Science Thursdays: Chemists from Nuclear Lab Unravel Mysterious “Nerve Gas” Death


Scientists continue to believe the FBI anthrax investigation was insufficient, chemists from a nuclear lab solve a mysterious death, a forensic psychologist in Texas is rebuked for unscientific practices that cleared the mentally disabled for executions and budget cuts push states to consolidate forensic agencies. Here’s a roundup of forensics news:


The FBI investigation of the anthrax letter attack

raises questions

about whether the real perpetrator is still at large.

A team of chemists from the Lawrence Livermore Laboratory perform a series of experiments to


the chemical reaction that created nerve gas in the body of an emergency room patient.

A new laser-powered chemical analysis technique can take multiple samples for forensic chemical analysis from a

single strand of hair


Mobile forensics researchers say that enforcement agencies are currently

using data location tracking databases

stored on iPhones in actual criminal investigations.

Android phones and iPhones allow digital forensics investigators to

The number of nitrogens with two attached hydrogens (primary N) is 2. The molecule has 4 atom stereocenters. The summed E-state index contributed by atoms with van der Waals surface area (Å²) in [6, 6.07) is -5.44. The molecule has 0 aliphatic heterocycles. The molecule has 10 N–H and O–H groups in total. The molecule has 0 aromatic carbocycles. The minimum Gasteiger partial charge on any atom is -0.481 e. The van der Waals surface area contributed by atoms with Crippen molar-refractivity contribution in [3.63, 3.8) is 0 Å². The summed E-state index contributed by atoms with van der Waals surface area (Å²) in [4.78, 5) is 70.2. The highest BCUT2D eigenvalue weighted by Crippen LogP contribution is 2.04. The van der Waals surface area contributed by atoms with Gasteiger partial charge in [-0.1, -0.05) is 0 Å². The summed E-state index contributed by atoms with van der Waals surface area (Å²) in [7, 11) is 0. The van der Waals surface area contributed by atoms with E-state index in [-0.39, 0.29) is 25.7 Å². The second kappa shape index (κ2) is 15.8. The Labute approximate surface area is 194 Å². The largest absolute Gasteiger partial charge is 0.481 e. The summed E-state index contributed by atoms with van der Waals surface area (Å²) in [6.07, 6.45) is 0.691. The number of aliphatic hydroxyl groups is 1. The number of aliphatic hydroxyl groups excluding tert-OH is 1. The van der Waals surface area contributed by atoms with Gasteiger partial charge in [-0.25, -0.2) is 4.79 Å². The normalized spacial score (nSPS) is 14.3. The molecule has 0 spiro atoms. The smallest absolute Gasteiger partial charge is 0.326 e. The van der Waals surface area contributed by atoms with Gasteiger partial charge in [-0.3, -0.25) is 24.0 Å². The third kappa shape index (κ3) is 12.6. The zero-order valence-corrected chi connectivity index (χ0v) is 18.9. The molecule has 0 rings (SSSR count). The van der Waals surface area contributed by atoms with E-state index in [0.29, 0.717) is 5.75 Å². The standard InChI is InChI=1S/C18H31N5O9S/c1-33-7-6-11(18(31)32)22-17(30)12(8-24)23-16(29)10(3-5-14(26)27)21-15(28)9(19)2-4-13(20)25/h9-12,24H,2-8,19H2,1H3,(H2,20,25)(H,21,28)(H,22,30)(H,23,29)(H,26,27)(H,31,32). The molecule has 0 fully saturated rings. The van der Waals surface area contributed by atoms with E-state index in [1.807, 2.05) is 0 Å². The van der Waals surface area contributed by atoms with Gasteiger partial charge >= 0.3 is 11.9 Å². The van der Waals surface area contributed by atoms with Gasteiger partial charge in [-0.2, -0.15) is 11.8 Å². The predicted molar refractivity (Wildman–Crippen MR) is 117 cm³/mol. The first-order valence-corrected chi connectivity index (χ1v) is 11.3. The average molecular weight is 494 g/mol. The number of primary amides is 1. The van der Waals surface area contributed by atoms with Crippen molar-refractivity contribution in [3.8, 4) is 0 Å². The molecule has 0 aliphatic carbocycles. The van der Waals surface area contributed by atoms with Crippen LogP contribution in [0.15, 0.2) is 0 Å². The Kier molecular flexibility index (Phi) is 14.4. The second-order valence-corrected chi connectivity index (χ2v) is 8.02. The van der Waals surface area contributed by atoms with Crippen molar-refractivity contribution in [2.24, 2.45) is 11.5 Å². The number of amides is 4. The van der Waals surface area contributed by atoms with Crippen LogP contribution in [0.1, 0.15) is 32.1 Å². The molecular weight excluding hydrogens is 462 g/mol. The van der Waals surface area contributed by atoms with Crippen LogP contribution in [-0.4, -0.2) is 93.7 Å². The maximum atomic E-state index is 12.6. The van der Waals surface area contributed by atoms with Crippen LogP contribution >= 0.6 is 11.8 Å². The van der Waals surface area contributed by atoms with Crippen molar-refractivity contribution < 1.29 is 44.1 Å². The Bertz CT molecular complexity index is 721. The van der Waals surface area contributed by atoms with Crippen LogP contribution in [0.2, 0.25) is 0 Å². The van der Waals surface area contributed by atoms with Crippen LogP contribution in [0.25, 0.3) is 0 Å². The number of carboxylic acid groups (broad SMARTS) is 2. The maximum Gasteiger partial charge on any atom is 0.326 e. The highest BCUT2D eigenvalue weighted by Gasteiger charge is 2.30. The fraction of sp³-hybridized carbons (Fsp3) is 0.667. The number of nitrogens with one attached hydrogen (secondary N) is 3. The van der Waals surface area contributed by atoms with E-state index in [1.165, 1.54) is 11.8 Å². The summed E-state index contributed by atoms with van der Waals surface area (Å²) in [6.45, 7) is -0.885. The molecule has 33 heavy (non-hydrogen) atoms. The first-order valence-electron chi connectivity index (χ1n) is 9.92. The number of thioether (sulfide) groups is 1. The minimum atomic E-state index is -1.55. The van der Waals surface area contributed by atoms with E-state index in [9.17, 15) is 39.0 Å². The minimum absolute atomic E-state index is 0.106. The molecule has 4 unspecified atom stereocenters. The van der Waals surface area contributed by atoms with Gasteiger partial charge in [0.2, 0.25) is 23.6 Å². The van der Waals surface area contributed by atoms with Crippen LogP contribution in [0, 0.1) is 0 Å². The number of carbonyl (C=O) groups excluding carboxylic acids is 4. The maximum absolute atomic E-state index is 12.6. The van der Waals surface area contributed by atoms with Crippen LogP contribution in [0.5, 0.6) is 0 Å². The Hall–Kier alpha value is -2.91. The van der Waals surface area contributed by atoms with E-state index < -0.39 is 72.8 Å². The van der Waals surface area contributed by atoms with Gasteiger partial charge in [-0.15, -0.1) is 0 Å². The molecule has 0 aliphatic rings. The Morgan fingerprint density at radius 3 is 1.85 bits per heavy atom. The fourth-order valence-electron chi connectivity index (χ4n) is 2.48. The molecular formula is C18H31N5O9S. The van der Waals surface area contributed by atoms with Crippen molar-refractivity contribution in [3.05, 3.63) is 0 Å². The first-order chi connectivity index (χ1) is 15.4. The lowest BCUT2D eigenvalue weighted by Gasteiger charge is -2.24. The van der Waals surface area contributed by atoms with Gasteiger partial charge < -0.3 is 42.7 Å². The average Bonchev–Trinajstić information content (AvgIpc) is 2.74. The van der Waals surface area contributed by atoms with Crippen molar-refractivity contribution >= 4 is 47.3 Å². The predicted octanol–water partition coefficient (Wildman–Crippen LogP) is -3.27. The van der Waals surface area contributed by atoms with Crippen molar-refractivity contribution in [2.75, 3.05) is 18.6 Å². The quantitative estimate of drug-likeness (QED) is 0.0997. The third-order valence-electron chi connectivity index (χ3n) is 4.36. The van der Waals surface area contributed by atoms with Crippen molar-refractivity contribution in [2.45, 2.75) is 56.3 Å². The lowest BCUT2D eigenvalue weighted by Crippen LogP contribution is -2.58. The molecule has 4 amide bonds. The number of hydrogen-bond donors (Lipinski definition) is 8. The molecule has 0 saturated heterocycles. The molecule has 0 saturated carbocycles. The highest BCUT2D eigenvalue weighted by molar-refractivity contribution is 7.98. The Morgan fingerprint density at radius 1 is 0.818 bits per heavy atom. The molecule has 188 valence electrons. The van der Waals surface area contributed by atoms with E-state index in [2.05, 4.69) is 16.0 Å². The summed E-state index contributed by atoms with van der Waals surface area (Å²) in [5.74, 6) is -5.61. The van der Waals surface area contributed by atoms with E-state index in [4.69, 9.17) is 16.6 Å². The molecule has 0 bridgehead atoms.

a treasure trove of information.

A device that can download all the information from your cell phone can be used by police

without a warrant

. Harris County used a forensic psychologist to clear mentally disabled inmates for executions even after a judge

harshly rebuked

his work.

The Long Island mystery serial killer has drawn the attention of criminal profilers who use the

inexact science of criminal profiling

to try and establish characteristics of the perpetrator.

A forensic voiceprint expert describes how

voice evidence

is not as clear as DNA and that many software programs are not good enough for forensic purposes.

The New York forensic nurse whose

flawed findings

triggered a review of dozens of sexual assault cases is advertising her expertise online.

At the American Society for the Prevention of Cruelty to Animals, the nation’s top forensic veterinarian is one of the few specialists trained in processing

crime scenes involving animals


Due to budget cuts, North Carolina is considering


a number of programs under a new Department of Public Safety, including the North Carolina State Crime Lab, which would be moved out of the purview of Attorney General Roy Cooper and the State Bureau of Investigation.

After the Marin County Sheriff won the Coroner’s election, the County Board of Supervisors


the two departments under the Sheriff.



are stored in a chip embedded in passports, the Parliament in the Netherlands continues to debate whether that information should be stored in a central national database.

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